Three potential cases of West Nile Virus have been detected as a result of blood bank testing, according to the Alachua County Health Department.
Paul Myers, administrator of the Alachua County Health Department, said his team was notified by the Florida Department of Health that three individuals who, in attempts to donate blood, showed antibodies to West Nile Virus.
According to the U.S. National Library of Medicine’s online library, many people who come in contact with mosquitoes infected with the virus do not know they are infected.
As for the three cases detected by blood banks, Myers said the individuals have made a full recovery but interviews and research are still taking place.
“The investigation is still ongoing,” he said. “What we are attempting to do at this point is to obtain further blood samples to confirm whether or not these infections are from the past or if they are relatively recent.”[jwplayer config=”News-video” file=”wuftnews/20121114westnile.mp4″ html5_file=”http://fms01.jou.ufl.edu/wuftnews/20121114westnile.mp4″ image=”http://www.wuft.org/videoupdates/files/2012/10/WUFT-Generic-Logo_final-854×480.png”]
Myers said there has been a significant amount of mosquito activity throughout the summer and it will not die down until Alachua County reaches very cold temperatures. And though there have been cooler temperatures, mosquitoes are still in the area.
“Our county surveillance is still detecting mosquitoes that have West Nile Virus and so we really urge our citizens to take precautions,” he said.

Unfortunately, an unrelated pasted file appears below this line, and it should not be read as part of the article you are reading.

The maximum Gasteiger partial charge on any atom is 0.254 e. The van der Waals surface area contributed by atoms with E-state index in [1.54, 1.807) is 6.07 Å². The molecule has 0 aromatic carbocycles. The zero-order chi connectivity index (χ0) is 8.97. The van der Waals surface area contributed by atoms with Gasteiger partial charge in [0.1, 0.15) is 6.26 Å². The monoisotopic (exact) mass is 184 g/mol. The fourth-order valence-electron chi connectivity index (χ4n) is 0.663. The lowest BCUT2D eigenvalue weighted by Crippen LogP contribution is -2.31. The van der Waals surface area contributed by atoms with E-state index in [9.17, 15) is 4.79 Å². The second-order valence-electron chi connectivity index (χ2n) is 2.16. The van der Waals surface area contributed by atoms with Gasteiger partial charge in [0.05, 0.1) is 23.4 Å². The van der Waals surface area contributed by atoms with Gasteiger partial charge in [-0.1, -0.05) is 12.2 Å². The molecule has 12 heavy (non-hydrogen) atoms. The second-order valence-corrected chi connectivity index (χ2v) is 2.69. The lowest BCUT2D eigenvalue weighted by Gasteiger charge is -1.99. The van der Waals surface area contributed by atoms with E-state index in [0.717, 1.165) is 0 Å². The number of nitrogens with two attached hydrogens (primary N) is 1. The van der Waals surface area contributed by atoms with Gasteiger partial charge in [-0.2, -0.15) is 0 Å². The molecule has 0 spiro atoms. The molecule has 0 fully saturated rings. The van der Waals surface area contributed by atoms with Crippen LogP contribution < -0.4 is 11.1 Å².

In a recent press release the Alachua County Health Department encouraged residents to drain all standing water, cover skin with clothing or mosquito repellent and cover doors and windows with screens to keep mosquitoes out.
This year, Myers said, is the worst since 2003. There have been West Nile cases reported in Pensacola, Jacksonville and throughout the panhandle.
According to the U.S. Geological Survey disease map, 26 cases have been reported in Duval County and 14 in Escambia County.
Mosquitoes carry the highest amounts of the virus in the early fall, according to the online medical library. As temperatures decrease, so does the risk of disease.
“Even though cooler weather has reduced the mosquito activity really in terms of the numbers we’re seeing in our light traps,” Myers said. “We are not going to have a significant diminishment of threat until we have a really hard freeze and the mosquitoes are completely killed off.”
He said it is impossible to predict when this freeze will come and in the meantime to avoid going out during dusk and dawn, when mosquitoes are most prominent.
A major risk associated with West Nile Virus is that the symptoms are nearly identical to that of the flu. Myers said symptoms of the virus include: headaches, high fever and muscle aches.
“We have been educating our medical providers for the last several months to consider West Nile Virus in their differential diagnosis when they’re seeing patients,” Myers said.
According to the U.S. National Library of Medicine, symptoms may occur one to 14 days after becoming infected and symptoms may last up to a month.
From the Alachua County Health Department: